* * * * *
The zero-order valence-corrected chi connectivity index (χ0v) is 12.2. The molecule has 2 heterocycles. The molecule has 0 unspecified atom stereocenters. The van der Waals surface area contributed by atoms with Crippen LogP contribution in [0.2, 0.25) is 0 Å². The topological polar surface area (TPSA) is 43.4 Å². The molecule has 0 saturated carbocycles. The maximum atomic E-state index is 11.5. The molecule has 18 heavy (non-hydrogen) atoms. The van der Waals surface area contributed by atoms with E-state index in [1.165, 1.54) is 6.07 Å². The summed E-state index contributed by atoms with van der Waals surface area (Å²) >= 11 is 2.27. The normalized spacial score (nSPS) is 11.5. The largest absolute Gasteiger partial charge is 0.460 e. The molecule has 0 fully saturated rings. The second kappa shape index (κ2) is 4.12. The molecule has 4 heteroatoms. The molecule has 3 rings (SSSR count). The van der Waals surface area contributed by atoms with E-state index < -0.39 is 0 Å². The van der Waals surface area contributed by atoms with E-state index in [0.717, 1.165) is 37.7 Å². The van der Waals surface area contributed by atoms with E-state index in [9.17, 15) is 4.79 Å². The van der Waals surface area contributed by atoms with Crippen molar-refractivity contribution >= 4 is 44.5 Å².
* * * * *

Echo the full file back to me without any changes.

The zero-order valence-corrected chi connectivity index (χ0v) is 12.2. The molecule has 2 heterocycles. The molecule has 0 unspecified atom stereocenters. The van der Waals surface area contributed by atoms with Crippen LogP contribution in [0.2, 0.25) is 0 Å². The topological polar surface area (TPSA) is 43.4 Å². The molecule has 0 saturated carbocycles. The maximum atomic E-state index is 11.5. The molecule has 18 heavy (non-hydrogen) atoms. The van der Waals surface area contributed by atoms with E-state index in [1.165, 1.54) is 6.07 Å². The summed E-state index contributed by atoms with van der Waals surface area (Å²) >= 11 is 2.27. The normalized spacial score (nSPS) is 11.5. The largest absolute Gasteiger partial charge is 0.460 e. The molecule has 0 fully saturated rings. The second kappa shape index (κ2) is 4.12. The molecule has 4 heteroatoms. The molecule has 3 rings (SSSR count). The van der Waals surface area contributed by atoms with E-state index < -0.39 is 0 Å². The van der Waals surface area contributed by atoms with E-state index in [0.717, 1.165) is 37.7 Å². The van der Waals surface area contributed by atoms with E-state index in [9.17, 15) is 4.79 Å². The van der Waals surface area contributed by atoms with Crippen molar-refractivity contribution >= 4 is 44.5 Å².